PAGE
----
CAIRO: Most football players and fans attach little importance to who their team’s captain is. What concerns them most are results.
So, it is odd that talk about who should skipper Egypt’s national football team has turned into an all-out row.
Rookie head coach, Hossam El-Badry, reportedly wants superstar Mohamed Salah to wear the armband even though the oldest player is right back Ahmed Fathy, who reportedly has refused to hand over the captaincy.
Fathy was named Egypt’s captain by El-Badry for their friendly against Botswana earlier this month, however, Salah, who was rested, will supposedly reclaim the captaincy when he returns to the squad.
“I want to give the badge to a player who can lead the team — not only for the older player in the squad,” El-Badry was quoted as saying. “I’ll ask players for their opinions about who deserves to be the captain because we need a star.”
If a star is what is required, Fathy certainly fits the description. He has made 131 appearances for his country since 2002 and plays for Al-Ahly, one of Egypt’s top clubs. He has also had stints with English sides Sheffield United and Hull City.
Of course, Liverpool’s Salah is no stranger to stardom. One of the world’s best players, he is a two-time top scorer in the English Premier League and wears a Champions League ring. He has 41 international goals in 67 appearances, the best record among his teammates.
El-Badry appears to be implying that Egypt’s captain need not be the oldest player on the team. That flies in the face of tradition in the Arab world where the captain is automatically the most senior player, not necessarily a star or the squad’s best performer.
El-Badry might cite the case of Dutch defender Matthijs de Ligt who became the youngest captain in a European Champions League knockout game when he wore Ajax’s skipper armband at 19 in a game against Real Madrid in February this year.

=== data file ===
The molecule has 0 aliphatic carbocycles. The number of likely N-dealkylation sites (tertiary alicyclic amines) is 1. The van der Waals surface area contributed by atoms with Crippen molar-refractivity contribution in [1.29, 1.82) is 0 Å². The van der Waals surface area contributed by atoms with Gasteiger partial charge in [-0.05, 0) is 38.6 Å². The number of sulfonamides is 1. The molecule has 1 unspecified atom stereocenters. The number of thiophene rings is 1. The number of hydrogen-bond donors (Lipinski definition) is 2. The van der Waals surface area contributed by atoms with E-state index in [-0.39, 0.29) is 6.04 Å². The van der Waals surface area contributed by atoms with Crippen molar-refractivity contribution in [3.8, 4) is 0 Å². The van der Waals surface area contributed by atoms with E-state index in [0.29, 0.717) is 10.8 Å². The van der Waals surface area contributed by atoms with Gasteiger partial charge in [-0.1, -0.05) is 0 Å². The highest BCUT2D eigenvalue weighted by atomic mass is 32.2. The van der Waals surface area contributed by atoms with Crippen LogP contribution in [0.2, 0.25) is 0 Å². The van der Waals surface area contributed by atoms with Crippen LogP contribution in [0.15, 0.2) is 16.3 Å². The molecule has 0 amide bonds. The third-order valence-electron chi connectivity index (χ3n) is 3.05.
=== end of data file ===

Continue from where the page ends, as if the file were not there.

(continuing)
It would appear that El-Badry favors having his best player, not his oldest, as the team’s captain.
Young or old, good or great, and regardless of whether they boast leadership qualities, it is not usually of concern among Egyptian and other Arab teams who is captain. They are given the routine tasks of leading their team out of the dressing room at the start of a match, participating in the coin toss prior to the kickoff to choose which half of the field to play in, and are the first player to hoist the trophy won by the team.
They break up squabbles between sides, act as their team’s representative when debating against a call, and sometimes referees talk to the captain about settling rowdy teammates.
The more experienced captains rally their team if morale is low. They are the on-pitch leaders and are looked upon to boost team spirits. They also act as a calming influence over younger players. They often have good leadership qualities and can even influence a game.
Unlike in some European countries, Arab captains never join the manager in deciding the starting 11 for matches. That decision lies solely with the coach. In that respect, football captains in this part of the world are largely symbolic.
As such, it would appear that El-Badry is attaching too much importance to the issue and should focus more on guiding a team which has been going south.
Egypt did poorly in last year’s World Cup in Russia, failing to win a single point and finishing 31 out of 32 teams. In this summer’s Africa Cup of Nations, hosted by Egypt, the national side again fell short, stopped dead in its tracks in the relatively early round of 16.
Instead of paying so much attention to who should be captain, El-Badry should be more concerned about how to get the team back to winning ways. There is no point in worrying about who is the captain of a sinking ship.
Being the gentleman that he is on and off the pitch, it is highly unlikely that Salah would take over the captaincy in the face of Fathy’s protests. That should quiet things down because it appears El-Badry is seeking to stamp his authority on the team early, even if it means creating a controversy that was wholly unnecessary.
It is believed the decision to make Salah captain is the Football Association of Egypt’s way of making amends with Salah after The Best FIFA Football Awards voting debacle when administration errors rendered their pick of Salah void.
But righting a wrong by creating a hullabaloo that came out of nowhere is not the way to assuage Salah’s feelings.
Fathy is 34. Sooner or later, Salah, who is only 27, will wear the captain’s armband. The problem is, that coronation might come sooner than expected. Salah is due to return to international duty next month for the 2021 Africa Cup of Nations qualifiers against Kenya and away to Comoros.